Esquire holds a summer short fiction contest. The Atlantic has its yearly short fiction edition. Every year, The Best American Short Stories collects the best of the best from the nation’s top literary magazines, and both new and familiar names grace the pages.

Not to mention there are thousands more online from zines to short story data bases to the websites of standard literary magazine, and they’re one of the only things you can find online for free. Yes, some stories are “subscriber only” but have you ever read a novel online for free? Ever? Yeah, me neither.

My goal for this blog in the future, then, is to engage the short story, especially those written by our contemporary authors. How are we defining ourselves, these days? What can our authors tell us about the world we live in, our systems of values, our means of perception?

I don’t want to write a book review for a novel you won’t have time to read. I don’t want you to simply take my word for it, my own personal analysis that could exalt or condemn a book.

What I’d like to offer you is an opportunity not only to read, but to engage. A fireside chat of a sorts, but let’s call it a coffee break, or better yet—a bourbon break. The goal is to enter together into a discussion of the works that affect us (and affect us because we have time to read them).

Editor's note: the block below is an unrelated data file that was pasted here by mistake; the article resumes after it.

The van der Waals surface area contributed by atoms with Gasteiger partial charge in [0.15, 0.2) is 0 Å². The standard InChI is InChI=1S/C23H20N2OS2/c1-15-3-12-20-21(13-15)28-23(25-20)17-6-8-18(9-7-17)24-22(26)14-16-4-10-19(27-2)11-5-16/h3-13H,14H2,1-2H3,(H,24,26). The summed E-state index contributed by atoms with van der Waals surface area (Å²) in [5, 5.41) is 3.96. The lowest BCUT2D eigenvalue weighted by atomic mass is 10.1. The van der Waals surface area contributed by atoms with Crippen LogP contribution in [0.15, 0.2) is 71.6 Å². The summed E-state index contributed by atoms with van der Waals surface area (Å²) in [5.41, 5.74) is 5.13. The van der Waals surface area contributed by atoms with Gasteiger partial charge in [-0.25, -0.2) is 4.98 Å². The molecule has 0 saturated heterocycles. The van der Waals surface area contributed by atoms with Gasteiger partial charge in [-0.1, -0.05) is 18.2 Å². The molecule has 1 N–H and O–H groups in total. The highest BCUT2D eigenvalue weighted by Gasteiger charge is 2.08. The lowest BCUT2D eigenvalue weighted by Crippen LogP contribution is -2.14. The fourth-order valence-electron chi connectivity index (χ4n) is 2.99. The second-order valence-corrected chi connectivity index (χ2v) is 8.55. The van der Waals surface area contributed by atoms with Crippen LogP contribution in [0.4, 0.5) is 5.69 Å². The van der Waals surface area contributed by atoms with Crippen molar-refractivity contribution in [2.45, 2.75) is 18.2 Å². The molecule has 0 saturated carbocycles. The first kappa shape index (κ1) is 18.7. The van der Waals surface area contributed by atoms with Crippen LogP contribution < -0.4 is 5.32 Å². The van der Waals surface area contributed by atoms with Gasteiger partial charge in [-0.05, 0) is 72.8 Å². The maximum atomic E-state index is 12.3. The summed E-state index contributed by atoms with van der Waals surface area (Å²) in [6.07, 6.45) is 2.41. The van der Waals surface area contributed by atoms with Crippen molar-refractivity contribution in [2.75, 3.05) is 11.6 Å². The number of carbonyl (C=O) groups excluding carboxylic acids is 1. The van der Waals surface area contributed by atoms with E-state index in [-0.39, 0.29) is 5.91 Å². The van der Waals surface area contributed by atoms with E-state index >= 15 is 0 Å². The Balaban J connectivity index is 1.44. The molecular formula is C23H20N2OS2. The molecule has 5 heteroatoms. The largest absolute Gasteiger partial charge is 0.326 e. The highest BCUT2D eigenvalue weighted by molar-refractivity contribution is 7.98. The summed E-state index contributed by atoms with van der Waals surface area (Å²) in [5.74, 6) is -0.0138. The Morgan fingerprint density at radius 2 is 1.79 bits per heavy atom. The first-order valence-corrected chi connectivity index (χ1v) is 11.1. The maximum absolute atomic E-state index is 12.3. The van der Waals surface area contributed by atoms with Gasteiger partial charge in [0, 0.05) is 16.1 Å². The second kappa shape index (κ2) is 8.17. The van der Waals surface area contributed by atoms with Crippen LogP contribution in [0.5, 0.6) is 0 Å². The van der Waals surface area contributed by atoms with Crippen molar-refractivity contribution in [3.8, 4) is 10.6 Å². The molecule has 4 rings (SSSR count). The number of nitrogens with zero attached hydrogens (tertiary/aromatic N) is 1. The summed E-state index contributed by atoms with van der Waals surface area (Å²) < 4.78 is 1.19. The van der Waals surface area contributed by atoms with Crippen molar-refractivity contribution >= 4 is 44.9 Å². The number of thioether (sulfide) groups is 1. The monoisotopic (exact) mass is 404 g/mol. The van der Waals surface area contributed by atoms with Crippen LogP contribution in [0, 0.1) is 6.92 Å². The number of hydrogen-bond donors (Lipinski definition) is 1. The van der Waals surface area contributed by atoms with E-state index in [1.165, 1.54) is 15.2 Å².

Here’s what I plan to do: read short stories from a variety of publications, post the links, and discuss. No author wants you to simply move your eyes across the page and afterwards post on Goodreads about your accomplishment. When they construct a story, they desire you to think, and to continue thinking.

A story is a silent conversation that passes from the writer to the reader. You may read about a character with a talking pig, but the situation will hopefully imply a far deeper meaning than what appears on the surface.

My goal is to explore, explicitly, this implicit conversation between the writer and the reader.

So with that, I’ll return to this blog’s title. Write drunk and edit sober, an adjustment of the famous Hemingway quote that I’ve adopted to have a new meaning—to write with the heart and to edit with the mind.

For this project, I propose a similar mantra. How about “Read drunk; analyze sober”? Let’s engage with literature. Let’s get drunk off it, drunk on emotion and the reverie of words and phrases. But then let’s analyze. Let’s look at author Q&A’s. Let’s consider what this literature does for us in our modern time.

Why am I right for this job? The same reason you are. We’re interested minds who wish to engage with story—that wonderful place where an author can craft art out of communication and reveal meaning in a series of contiguous events.

Quote

All Writers Need Windows

18 Jun